Because the video has no audio component, it does not reveal when the gunshots at issue in this case were fired. Defendant, Lechner, and Plaintiff each offered statements on that matter. Defendant testified that after approaching from the passenger's side of the car, he moved to the front of the car, at which point he stopped when the vehicle started coming toward him. Defendant tried to backpedal, but the right passenger side bumper struck him in the left leg, causing him to lose his balance, and he fell to the left. According to his testimony, he fired the first shot5 while the car was still accelerating. His first shot would have occurred “at the same time” as the vehicle made contact with him or “maybe ․ half a second sooner.” He pulled the trigger on his weapon four times, “as quick as [he] could,” and was “firing the rounds as [he was] falling to the ground.” Corroborating Defendant's testimony regarding the timing of events, Lechner confirmed in an initial statement given shortly after the incident that the shots by the officer were fired as the car was moving, but he also stated that the car never actually struck Defendant.6
Understandably, given how quickly everything happened and how unanticipated were the turn of events from Plaintiff's point of view, his account of the chronology was not very specific. He gave a statement two days after the incident and admitted that after the undercover officer had walked to Lechner's side of the window, “everything's pretty much just a blur.” He recalled that he put his hands up and “the next thing that happened [he] was getting shot through the passenger side of the door.” He opined that perhaps the officers thought Lechner was putting the car into the drive gear, but “[e]verything happened so fast ․ [he] wasn't paying attention.” As to the timing of the shots, he stated that they occurred about two seconds after the undercover officer had walked to the driver's side of the car. He was uncertain whether the car had rolled forward once the officers approached, and he never saw Defendant fall down. In fact, it was his belief that Defendant was not standing in front of the car but that instead he was standing to the right side of the front of the car when the events unfolded.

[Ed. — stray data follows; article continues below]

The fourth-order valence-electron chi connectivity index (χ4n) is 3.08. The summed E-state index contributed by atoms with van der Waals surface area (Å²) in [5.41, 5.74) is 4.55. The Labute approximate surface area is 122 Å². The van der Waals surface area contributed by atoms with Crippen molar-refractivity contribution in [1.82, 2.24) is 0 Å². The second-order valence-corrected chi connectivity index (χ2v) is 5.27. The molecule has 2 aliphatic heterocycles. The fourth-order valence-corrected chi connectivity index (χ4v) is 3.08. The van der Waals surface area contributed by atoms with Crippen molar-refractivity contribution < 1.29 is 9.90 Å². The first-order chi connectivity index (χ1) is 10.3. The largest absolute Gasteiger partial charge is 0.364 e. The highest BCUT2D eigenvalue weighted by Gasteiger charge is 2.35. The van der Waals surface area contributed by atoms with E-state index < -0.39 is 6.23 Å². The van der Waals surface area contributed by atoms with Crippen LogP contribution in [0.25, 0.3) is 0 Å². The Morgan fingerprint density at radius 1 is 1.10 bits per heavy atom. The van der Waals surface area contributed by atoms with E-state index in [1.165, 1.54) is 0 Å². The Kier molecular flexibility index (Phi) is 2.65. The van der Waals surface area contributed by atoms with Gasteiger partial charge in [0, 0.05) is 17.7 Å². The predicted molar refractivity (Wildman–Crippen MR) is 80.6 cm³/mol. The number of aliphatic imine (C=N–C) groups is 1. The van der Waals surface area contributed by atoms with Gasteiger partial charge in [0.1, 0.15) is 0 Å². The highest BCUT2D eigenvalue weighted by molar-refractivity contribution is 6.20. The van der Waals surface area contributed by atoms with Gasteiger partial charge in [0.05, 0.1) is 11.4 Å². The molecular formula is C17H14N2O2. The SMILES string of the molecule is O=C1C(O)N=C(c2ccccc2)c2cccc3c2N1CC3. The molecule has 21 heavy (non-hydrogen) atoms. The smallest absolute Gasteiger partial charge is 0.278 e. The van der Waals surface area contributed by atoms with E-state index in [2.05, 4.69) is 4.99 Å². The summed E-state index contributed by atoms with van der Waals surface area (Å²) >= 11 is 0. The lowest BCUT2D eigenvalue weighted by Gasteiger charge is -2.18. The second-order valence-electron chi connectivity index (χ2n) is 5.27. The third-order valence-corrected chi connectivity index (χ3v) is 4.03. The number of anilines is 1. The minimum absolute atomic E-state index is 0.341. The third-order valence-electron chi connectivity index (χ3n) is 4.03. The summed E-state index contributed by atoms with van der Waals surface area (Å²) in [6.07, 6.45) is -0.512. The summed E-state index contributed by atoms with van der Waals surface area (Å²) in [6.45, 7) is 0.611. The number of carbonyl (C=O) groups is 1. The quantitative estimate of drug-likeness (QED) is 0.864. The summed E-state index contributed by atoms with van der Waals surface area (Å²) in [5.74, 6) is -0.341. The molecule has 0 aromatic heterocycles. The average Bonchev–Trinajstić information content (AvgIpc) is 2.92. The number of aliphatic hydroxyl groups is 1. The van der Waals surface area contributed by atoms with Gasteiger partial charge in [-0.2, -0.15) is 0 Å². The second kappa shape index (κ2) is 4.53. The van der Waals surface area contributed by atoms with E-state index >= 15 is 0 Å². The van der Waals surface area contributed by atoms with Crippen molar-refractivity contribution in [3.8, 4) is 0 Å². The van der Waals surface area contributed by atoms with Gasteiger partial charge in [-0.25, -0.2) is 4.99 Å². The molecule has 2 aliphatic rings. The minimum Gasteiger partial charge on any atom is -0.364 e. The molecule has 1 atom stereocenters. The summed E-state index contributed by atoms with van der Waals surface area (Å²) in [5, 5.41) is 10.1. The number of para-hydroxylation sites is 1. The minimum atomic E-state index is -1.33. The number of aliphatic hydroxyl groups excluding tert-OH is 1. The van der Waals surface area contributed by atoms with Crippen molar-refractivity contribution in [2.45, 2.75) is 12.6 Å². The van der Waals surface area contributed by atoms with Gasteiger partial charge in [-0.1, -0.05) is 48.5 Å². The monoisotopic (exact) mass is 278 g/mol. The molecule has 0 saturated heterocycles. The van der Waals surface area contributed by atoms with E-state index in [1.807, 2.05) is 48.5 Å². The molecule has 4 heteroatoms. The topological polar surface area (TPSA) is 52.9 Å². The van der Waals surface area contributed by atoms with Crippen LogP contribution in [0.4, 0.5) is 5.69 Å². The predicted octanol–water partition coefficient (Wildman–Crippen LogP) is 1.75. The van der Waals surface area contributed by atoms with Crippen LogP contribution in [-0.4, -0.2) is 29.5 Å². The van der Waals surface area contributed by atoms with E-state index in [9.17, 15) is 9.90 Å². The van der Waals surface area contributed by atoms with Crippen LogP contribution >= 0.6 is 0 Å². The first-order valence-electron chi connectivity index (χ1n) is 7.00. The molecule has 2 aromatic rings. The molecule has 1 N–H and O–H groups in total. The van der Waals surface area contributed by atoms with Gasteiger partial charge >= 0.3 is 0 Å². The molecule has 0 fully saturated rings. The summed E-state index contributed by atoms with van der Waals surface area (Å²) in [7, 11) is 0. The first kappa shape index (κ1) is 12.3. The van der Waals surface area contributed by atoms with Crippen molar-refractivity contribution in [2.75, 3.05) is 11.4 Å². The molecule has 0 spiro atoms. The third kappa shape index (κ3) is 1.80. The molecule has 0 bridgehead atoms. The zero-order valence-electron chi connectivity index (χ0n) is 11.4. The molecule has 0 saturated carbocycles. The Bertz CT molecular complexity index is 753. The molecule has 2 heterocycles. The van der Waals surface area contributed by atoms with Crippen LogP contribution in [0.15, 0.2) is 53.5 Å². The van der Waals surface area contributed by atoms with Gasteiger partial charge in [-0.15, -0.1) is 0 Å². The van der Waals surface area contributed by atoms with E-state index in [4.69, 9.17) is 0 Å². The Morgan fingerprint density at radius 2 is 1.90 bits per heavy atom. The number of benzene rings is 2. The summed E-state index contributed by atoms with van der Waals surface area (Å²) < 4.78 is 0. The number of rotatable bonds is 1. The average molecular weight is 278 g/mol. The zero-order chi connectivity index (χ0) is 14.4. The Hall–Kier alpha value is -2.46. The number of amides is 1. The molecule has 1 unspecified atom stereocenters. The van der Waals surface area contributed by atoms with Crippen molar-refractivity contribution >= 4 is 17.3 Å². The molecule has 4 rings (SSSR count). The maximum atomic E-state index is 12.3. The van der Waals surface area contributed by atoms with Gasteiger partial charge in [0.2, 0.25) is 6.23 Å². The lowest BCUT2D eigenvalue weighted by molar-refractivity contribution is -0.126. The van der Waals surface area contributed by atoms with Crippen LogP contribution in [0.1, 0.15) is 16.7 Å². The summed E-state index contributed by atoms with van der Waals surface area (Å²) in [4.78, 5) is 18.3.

Plaintiff was deposed over eighteen months later. He testified that he saw only one of the two deputies who approached the car, but it is unclear from his testimony whether it was Corporal Smith or Defendant whom he saw. As to the timing of the acceleration of the car, Plaintiff indicated that when Lechner began talking to the undercover officer, Plaintiff asked Lechner to leave and take him home, at which point Lechner began pulling out of the parking lot. After Lechner began pulling out, Plaintiff saw a figure (one of the deputies) running toward his side of the car, at which point Lechner hit the brakes. Either right after Lechner hit the brakes or just as he hit the brakes, “the sky just lit up” “like fireworks, and they were shooting in the car.” The car was no longer moving when Plaintiff heard the gunshots. He never felt the car hit anyone or saw the car hit a deputy.
After the above events, officers found in the car a semiautomatic handgun in its locked glove compartment; a plastic bag containing 48 grams, plus nine smaller bags, of marijuana; and a cellphone containing the text messages sent between Deputy Walter and the suspect. Based on his acceleration of the car toward Defendant, Lechner was charged with battery on a police officer. He pled guilty to aggravated assault on a police officer, although he did not enter his plea until after the close of discovery and over two months after Defendant filed his motion for summary judgment in this case. In his plea, Lechner admitted that he had assaulted Defendant by “driving at him with a motor vehicle and causing in him a fear that violence was about to take place and that the motor vehicle would constitute a deadly weapon.”
II. Procedural History
Plaintiff filed the present action, asserting § 1983 claims against Defendant and Lt. Ludwig, in their individual capacities.7 At the close of discovery, both defendants moved for summary judgment on the ground of qualified immunity. As noted, a few months after the motion was filed and also after Plaintiff had filed his response, Lechner entered his guilty plea to aggravated assault on a police officer. Defendant moved for leave to submit the plea transcript, which contained Lechner's admission to “driving [the car] at” Defendant. The district court refused to allow Defendant to submit this transcript, and it subsequently denied Defendant's motion for summary judgment.8
In its summary judgment order, the district court acknowledged that Defendant was acting within his discretionary authority when he shot Plaintiff, and that it was therefore Plaintiff's burden to show that qualified immunity was not justified. But it concluded that Plaintiff had met this burden based on the court's determination that a reasonable officer would not have used deadly force under the circumstances. According to the court, Defendant had no reason to believe the suspect was dangerous because the crime under investigation involved only a $100 drug deal. Further, although the court acknowledged that an officer who reasonably believed Lechner was trying to run him over would have been justified in using deadly force, the court found that material questions of fact existed as to whether Defendant could have reasonably perceived that he was in danger. In reaching this conclusion, the court relied on (1) Plaintiff's testimony that Defendant was not in the car's path as it accelerated and that the car was stopped when Defendant began shooting and (2) the fact that the bullet holes were found in the side of the car, rather than in the front.